Brentano String Quartet
Mark Steinberg, violin
Serena Canin, violin
Misha Amory, viola
Nina Lee, cello
Wednesday, December 4, 2019 | 7:30pm
Herbst TheatreVenue Information
MOZART: Quartet in A Major, K464
RESPIGHI: Il tramonto
SCHOENBERG: Quartet No. 2 for soprano and string quartet in F-sharp minor, Op.10
About This Performance
The “diva next door”—warmly personable and formidably gifted soprano Dawn Upshaw—returns to SF Performances with the peerless Brentano String Quartet, “a magnificent quartet. This was wonderful, selfless music-making.” (Times of London).
Since its inception in 1992, the Brentano String Quartet has appeared throughout the world to popular and critical acclaim. “Passionate, uninhibited and spellbinding,” raves the London Independent; the New York Times extols its “luxuriously warm sound [and] yearning lyricism”; the Philadelphia Inquirer praises its “seemingly infallible instincts for finding the center of gravity in every phrase and musical gesture”; and the Times (London) opines, “the Brentanos are a magnificent string quartet…This was wonderful, selfless music-making.” Within a few years of its formation, the Quartet garnered the first Cleveland Quartet Award and the Naumburg Chamber Music Award; and in 1996 the Chamber Music Society of Lincoln Center invited them to be the inaugural members of Chamber Music Society Two, a program which was to become a coveted distinction for chamber groups and individuals. The Quartet had its first European tour in 1997, and was honored in the U.K. with the Royal Philharmonic Award for Most Outstanding Debut. That debut recital was at London’s Wigmore Hall, and the Quartet has continued its warm relationship with Wigmore, appearing there regularly and serving as the hall’s Quartet-in-residence in the 2000–01 season.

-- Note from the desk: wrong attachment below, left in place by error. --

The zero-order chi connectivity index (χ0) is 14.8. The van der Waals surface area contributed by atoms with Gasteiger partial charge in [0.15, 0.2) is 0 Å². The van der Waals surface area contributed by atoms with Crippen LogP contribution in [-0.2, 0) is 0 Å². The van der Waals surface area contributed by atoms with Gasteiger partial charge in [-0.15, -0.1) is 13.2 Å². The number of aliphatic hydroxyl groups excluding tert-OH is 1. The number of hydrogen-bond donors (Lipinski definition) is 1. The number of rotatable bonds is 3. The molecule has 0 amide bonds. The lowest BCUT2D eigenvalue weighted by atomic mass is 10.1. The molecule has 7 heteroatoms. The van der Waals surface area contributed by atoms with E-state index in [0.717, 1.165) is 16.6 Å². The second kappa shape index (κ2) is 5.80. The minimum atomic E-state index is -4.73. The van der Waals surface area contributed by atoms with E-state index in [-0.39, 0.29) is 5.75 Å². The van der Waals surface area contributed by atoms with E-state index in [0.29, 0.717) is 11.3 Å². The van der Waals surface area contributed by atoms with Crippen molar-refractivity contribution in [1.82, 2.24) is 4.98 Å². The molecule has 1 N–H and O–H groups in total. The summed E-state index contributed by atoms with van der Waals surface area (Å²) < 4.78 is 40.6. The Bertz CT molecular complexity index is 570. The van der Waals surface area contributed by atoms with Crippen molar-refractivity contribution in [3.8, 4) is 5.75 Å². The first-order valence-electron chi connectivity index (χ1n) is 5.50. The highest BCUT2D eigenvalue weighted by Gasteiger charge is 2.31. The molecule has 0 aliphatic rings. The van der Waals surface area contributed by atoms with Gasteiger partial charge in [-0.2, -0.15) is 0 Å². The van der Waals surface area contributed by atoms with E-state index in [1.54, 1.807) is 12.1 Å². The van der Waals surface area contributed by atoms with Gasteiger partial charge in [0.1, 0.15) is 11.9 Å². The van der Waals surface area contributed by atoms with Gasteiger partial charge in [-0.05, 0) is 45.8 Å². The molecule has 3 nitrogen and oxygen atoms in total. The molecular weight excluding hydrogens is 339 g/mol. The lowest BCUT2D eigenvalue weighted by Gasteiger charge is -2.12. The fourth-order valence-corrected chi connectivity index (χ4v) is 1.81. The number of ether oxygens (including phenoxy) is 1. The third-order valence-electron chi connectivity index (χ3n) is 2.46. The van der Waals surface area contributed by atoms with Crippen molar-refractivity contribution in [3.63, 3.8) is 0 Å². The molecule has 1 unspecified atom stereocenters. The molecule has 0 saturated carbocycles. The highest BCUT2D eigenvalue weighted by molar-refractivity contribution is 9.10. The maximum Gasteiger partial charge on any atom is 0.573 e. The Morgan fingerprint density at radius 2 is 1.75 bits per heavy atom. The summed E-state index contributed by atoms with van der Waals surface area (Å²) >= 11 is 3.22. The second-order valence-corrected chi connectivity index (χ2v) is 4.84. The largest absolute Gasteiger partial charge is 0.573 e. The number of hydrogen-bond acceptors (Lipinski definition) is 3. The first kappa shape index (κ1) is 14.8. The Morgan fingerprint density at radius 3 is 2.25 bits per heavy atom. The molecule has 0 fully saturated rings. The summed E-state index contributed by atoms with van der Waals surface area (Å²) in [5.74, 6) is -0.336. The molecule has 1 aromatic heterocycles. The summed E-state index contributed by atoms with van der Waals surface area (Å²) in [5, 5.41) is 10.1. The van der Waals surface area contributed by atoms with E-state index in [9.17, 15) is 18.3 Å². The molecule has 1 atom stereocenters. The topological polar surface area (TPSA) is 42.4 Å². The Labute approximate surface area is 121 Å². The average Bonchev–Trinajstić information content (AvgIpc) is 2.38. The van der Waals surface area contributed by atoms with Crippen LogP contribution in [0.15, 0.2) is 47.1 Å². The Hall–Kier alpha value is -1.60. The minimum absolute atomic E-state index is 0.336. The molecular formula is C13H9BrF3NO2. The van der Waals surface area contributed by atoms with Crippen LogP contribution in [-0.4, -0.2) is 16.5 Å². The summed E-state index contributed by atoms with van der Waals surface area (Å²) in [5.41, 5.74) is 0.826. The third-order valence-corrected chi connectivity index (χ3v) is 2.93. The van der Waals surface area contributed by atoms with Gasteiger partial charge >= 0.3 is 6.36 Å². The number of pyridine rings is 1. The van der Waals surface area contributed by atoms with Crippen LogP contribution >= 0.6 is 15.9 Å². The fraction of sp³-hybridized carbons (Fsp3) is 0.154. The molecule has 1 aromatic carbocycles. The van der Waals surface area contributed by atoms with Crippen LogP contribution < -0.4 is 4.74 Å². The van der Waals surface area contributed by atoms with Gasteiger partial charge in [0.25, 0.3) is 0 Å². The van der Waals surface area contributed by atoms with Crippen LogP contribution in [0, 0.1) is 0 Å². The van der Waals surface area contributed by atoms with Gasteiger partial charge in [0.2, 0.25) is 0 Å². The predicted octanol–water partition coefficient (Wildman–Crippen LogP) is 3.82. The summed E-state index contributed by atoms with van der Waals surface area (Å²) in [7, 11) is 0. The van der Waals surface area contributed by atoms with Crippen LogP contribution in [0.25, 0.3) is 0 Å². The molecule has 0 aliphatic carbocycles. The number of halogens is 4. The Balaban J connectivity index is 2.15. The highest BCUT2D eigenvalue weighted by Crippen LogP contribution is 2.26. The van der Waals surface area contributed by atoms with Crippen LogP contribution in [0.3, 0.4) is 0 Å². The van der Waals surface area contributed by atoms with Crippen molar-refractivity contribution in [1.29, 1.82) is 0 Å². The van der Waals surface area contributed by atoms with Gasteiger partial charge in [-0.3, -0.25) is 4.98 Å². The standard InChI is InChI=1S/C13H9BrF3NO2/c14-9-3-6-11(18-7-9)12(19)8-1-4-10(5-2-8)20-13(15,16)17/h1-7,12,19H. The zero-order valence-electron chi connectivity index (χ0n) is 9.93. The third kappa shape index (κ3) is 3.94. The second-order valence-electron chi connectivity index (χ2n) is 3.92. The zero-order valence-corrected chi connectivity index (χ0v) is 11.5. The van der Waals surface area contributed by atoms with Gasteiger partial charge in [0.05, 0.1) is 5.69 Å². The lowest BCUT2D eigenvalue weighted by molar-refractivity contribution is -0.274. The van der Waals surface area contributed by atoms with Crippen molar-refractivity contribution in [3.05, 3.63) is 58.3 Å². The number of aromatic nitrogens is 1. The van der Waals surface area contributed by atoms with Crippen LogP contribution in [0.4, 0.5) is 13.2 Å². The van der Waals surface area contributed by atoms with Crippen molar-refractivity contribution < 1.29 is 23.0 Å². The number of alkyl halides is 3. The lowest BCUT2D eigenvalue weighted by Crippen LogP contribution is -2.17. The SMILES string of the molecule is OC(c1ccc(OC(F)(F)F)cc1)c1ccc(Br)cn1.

In recent seasons the Quartet has traveled widely, appearing all over the United States and Canada, in Europe, Japan and Australia. It has performed in the world’s most prestigious venues, including Carnegie Hall and Alice Tully Hall in New York; the Library of Congress in Washington; the Concertgebouw in Amsterdam; the Konzerthaus in Vienna; Suntory Hall in Tokyo; and the Sydney Opera House. The Quartet has participated in summer festivals such as Aspen, the Music Academy of the West in Santa Barbara, the Edinburgh Festival, the Kuhmo Festival in Finland, the Taos School of Music and the Caramoor Festival.